November 22, 2004
Men might be a rare sight in the elementary school classroom, but they are not uncommon in the principal’s office.
While less than 10 percent of elementary school teachers are male, more than 40 percent of elementary school principals in East Valley school districts are men.
This means a disproportionate number of men have climbed through the elementary school ranks to executive positions with the highest salaries.
"It is the glass ceiling of the education marketplace," Arizona Education Association president John Wright said.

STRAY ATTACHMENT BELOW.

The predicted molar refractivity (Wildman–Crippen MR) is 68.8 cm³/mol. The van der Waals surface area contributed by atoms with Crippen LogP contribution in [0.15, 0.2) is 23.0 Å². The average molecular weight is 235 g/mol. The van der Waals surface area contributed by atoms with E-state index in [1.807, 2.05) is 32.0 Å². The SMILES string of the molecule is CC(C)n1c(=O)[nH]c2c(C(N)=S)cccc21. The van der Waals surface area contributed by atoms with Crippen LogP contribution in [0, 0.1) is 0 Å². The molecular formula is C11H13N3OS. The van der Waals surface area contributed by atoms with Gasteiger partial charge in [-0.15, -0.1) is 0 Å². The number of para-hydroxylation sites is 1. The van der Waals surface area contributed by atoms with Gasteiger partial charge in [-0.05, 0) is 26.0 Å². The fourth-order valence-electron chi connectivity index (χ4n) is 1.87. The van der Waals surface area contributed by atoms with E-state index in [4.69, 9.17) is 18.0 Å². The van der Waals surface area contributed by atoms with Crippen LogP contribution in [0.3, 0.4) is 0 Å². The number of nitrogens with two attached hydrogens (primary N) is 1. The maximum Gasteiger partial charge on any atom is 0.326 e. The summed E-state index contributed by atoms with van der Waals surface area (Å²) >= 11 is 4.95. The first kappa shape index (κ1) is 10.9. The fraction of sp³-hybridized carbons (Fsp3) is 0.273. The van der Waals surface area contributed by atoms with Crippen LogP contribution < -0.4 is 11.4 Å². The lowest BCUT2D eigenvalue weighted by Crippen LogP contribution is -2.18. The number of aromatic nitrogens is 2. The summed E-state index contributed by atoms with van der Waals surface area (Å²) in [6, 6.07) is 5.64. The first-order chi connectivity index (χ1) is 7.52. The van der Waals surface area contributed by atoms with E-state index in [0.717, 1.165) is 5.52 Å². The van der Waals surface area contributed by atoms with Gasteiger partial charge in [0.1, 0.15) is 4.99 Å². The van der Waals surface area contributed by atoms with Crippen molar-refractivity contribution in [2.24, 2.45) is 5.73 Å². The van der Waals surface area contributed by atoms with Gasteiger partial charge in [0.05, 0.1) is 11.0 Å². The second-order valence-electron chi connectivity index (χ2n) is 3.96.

But research from the National Center for Education Statistics shows an increasing number of female educators are breaking through this glass ceiling.
The center reported that 70 percent of elementary school principals nationwide were men in 1987, while less than half today are.
Will Moore, executive director of the Mesa branch of the Arizona Education Association, said he has seen the Mesa Unified School District make an effort in recent years to help women advance to administrative positions if they choose.
He said male educators historically have had more flexibility than women to pursue advanced degrees and work longer hours — which principal positions typically require.